Benner Helps Virginia Believe in Life After Love
by Clare Lochary | Lacrosse Magazine Online Staff
CHARLOTTESVILLE, Va. -- Virginia junior
goalkeeper Lauren Benner fits the goalie stereotype.
“I’m a head case,” she said with a laugh.
Benner is susceptible to the highs and lows of the most visible job on the field. During games, she goes into a zone where she really doesn’t remember much. To play an emotional position on an emotional day, when the Cavaliers took the field versus Towson in a first-round NCAA tournament game for the first time since the death of teammate Yeardley Love on May 3, was a particularly tough task.
Benner couldn’t recall what teammate Whitaker Hagerman said to her just before they returned to play after halftime, with Virginia clinging to a slim 8-7 lead. (Hagerman: “I told her, ‘You are the greatest goalie, and you have the talent that no one can touch.’”)
But after allowing the Tigers to rally from an early 3-0 deficit and briefly take a 5-4 lead, Benner knew she needed to mentally reset.
“I just told myself ‘You have to take a deep
breath,’ and instead of analyzing every play and what every
player was doing, just react to the ball,” said Benner, who
finished with nine saves to help the Cavaliers to a 14-12 win over
an offensive-minded Towson team. Her six second-half saves included
a few dazzlers, including stuffing Tigers sharpshooter Jess Dunn
(2g) on a free position from the center hash at the beginning of
the period. Her poise typified the Cavaliers’ attempt to
convert their grief into passion and joy for the game under
“The first half was pretty emotional, and we had jitters,” said senior midfielder Brittany Kalkstein. “Once the game got going, in the second half, we played more our game plan.”
Benner and the rest of the Cavaliers pulled it off with an unfamiliar defense, too. Starting sophomore defender Bailey Fogarty was out with a torn anterior cruciate ligament that she injured versus Northwestern on April 30, and Forgarty’s usual back-up was Love. Freshman midfielder Annie Thomas was converted to a line defender for the day, and freshman Kelly Austin (1g) stepped in for sophomore Ainsley Baker, also out with an ACL injury.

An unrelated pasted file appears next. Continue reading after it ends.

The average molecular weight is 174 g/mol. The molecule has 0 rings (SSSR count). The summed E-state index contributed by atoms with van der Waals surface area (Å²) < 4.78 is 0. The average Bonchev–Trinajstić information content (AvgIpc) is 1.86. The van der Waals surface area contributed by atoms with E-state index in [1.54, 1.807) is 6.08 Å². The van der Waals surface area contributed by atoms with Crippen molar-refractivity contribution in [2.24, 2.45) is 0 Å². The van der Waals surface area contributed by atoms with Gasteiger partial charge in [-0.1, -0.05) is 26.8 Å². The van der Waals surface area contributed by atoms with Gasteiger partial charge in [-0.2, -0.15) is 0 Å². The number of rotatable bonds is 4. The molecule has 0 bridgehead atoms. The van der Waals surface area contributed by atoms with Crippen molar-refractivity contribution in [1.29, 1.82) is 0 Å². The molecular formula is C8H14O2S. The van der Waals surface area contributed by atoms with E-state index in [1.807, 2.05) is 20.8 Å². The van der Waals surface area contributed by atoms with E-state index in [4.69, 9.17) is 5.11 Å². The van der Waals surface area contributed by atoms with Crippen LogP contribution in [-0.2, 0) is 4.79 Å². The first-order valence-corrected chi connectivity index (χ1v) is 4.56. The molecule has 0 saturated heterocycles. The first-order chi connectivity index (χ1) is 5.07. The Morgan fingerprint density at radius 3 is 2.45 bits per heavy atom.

“Lauren Benner made a couple of huge saves in the second half, and the defense made some adjustments. Kelly Austin’s just a freshman and she’s never been in a high-pressure situation like that,” said head coach Julie Myers. “What I loved seeing was that our team went fast. They broke a little bit, then they came right back. When we were up by three, and then instantly tied, our team did a nice job of staying a step ahead. I’m very proud of how they were able to play, especially under the circumstances.”
Benner remembered Love as both a kind person and a tenacious defender.
“She had the longest arms, and like a 12-foot reach with her stick. She was great at knocking down passes and getting interceptions,” said Benner.
Benner and Love were seatmates on the team bus. Benner fondly recalled how Love would pester her for back scratches during the long, dull rides, and how she’d always give in.
One of the last bus trips the Cavaliers took together before Love’s death was to the ACC tournament in College Park, Md. The team bus driver kept playing a Cher concert album on repeat, and the song “Believe” became their unofficial tournament anthem. The bouncy, triumph-through-heartbreak tune resurfaced today, blasting from Klockner Stadium’s speakers at the beginning and end of the game.
Players and fans danced along to the song’s main hook:
“Do you believe in life after love?”
“It’s one of our last memories of Yeardley and all of us together, and it reminds us of how happy we were,” said Hagerman.
The Cavaliers believe in life after Love, heading into an NCAA
quarterfinal matchup against North Carolina next weekend.
“We had a week to practice together before this game,” said Benner of her new-look defense. “Another week and we’re going to get even better.”
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